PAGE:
Difference between revisions of "Talk:Counterexamples to Relativity"

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(reply re: orthogonality)
(independence of vectors)
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::::::: I think relativists have abandoned Ng's position, so he's really arguing with his own side at this point.  As a result, I urge him to reconsider his views with an open mind once he confirms that.--[[User:Aschlafly|Andy Schlafly]] 21:59, 12 December 2009 (EST)
 
::::::: I think relativists have abandoned Ng's position, so he's really arguing with his own side at this point.  As a result, I urge him to reconsider his views with an open mind once he confirms that.--[[User:Aschlafly|Andy Schlafly]] 21:59, 12 December 2009 (EST)
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:::::OK, I think I see part of the problem you people are having.  The word "independent" has two different meanings.  Being ''linearly'' independent is a concept from pure mathematics.  Being ''causally'' independent is an unrelated metaphysical concept.  Whether a force pushing on something causes it to move, and by how much, is completely, umm, independent of whether the vectors involved are linearly independent (orthogonal).  Please try to be very careful about the meanings of the terms.  [[User:SaraT|SaraT]] 17:00, 13 December 2009 (EST)

Revision as of 22:00, December 13, 2009

Andy, can you clarify #4 for me? I'm not sure I understand it. JacobB 21:50, 28 November 2009 (EST)

Sure, I welcome discussion of these important points. As I've said, I have an open mind about this and if something is true, then I accept it. But if something is false, I'll criticize it.
The theory of relativity has taught for decades that as the velocity of a mass increases, then its (scalar) relativistic mass increases per the Lorentzian transformation. Now apply a force ORTHOGONAL to the velocity. Does that force encounter the increased mass, as relativity says, or encounter the rest mass, as logic would dictate?--Andy Schlafly 22:02, 28 November 2009 (EST)
Ah, I see what you mean. May I suggest a re-wording? "The logical problem of a force which is applied at a right angle to the velocity of a relativistic mass." I think that might be a little clearer than it is currently stated. Your thoughts? JacobB 22:06, 28 November 2009 (EST)
Please do. Your edits are always welcome, and you've suggested an improvement here. Thank you for making this change.--Andy Schlafly 22:20, 28 November 2009 (EST)
Why would logic dictate that? Mass is a scalar, and a force from any direction should encounter the same increased mass, not different masses from different directions.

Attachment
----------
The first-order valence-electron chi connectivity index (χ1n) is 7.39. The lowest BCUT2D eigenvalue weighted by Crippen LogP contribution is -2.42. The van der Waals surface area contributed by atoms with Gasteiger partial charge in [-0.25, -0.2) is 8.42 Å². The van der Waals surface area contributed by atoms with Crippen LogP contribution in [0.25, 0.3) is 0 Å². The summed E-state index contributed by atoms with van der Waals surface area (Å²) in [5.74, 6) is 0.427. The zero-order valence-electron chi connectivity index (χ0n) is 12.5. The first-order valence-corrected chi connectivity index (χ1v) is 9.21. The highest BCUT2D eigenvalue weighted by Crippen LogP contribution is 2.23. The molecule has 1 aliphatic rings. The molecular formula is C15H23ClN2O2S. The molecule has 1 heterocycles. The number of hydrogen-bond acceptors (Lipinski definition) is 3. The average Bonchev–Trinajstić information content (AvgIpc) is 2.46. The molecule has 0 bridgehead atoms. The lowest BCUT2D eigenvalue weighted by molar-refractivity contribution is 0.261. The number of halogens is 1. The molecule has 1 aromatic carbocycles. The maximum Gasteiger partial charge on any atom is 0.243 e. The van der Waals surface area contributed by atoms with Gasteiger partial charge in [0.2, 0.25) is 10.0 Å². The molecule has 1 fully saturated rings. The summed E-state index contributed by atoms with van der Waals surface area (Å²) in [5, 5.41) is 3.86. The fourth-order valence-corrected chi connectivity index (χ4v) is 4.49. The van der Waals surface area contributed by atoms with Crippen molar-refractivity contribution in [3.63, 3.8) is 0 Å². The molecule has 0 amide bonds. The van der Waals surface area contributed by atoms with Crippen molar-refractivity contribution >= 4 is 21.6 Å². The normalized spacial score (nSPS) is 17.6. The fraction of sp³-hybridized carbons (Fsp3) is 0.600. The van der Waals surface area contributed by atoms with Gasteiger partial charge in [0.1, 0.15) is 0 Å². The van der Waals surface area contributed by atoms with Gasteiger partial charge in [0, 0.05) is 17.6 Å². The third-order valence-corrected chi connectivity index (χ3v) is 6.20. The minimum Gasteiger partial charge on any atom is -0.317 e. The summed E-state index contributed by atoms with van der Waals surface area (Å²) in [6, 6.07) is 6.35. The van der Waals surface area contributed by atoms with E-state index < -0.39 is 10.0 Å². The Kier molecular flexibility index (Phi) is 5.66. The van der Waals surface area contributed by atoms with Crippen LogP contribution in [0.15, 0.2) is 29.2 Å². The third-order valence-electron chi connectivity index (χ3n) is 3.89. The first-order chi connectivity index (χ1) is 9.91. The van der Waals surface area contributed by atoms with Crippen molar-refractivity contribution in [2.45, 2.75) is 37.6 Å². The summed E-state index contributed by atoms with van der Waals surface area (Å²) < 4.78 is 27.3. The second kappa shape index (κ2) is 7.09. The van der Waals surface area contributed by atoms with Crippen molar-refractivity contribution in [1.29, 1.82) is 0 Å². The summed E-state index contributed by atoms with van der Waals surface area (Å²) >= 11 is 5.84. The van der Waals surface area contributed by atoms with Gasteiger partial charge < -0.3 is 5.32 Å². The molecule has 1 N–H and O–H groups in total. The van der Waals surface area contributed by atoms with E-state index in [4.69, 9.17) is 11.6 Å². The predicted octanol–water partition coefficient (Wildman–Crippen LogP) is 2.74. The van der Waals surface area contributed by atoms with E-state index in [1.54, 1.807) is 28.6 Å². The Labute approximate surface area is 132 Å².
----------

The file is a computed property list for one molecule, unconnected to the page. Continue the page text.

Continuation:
I suppose that under Newtonian mechanics, a moving object has a velocity of 0 within the plane perpendicular to its line of motion, and any forces operating in that plane will act on the object as if it is at rest. But that's not what logic dictates, that's what the previous theory dictates.
Essentially your counterexample to relativity is that it makes a prediction that contradicts Newton's laws. This is neithe r a contradiction nor a logical problem, and it is should be edited out.NgSmith
No, it's a logical problem. If you're suggesting that one force can affect the inertial in an entirely independent, orthogonal direction, that's illogical. One thing cannot affect something else that is entirely independent.--Andy Schlafly 15:40, 12 December 2009 (EST)
Why is that illogical? What logical principle does it violate?
See, in relativity, orthogonal doesn't mean independent. In relativity, velocity vectors do not add. In relativity, the effect of a new force is not independent of the object's existing momentum. And there is nothing illogical about that; it's just a new theory that contradicts the intuition from the previous theory.--NgSmith
Ng, something cannot be independent (orthogonal) and yet dependent at the same time. Unfortunately, you're arguing with your own theory at this point. Even most relativity promoters have abandoned the position you take here.--Andy Schlafly 21:37, 12 December 2009 (EST)
It seems that his point is that something can be orthogonal and dependent. I agree: The cross-product of two vectors is orthogonal to both and yet obviously dependent on both. --EvanW 21:41, 12 December 2009 (EST)
OK, good point, an orthogonal vector can be a function of other orthogonal vectors. But that's a bit different from what we're discussing. Here it's an orthogonal force that is not dependent on anything else, and yet Ng says it encounters relativistic mass due to a different orthogonal force.
I think relativists have abandoned Ng's position, so he's really arguing with his own side at this point. As a result, I urge him to reconsider his views with an open mind once he confirms that.--Andy Schlafly 21:59, 12 December 2009 (EST)
OK, I think I see part of the problem you people are having. The word "independent" has two different meanings. Being linearly independent is a concept from pure mathematics. Being causally independent is an unrelated metaphysical concept. Whether a force pushing on something causes it to move, and by how much, is completely, umm, independent of whether the vectors involved are linearly independent (orthogonal). Please try to be very careful about the meanings of the terms. SaraT 17:00, 13 December 2009 (EST)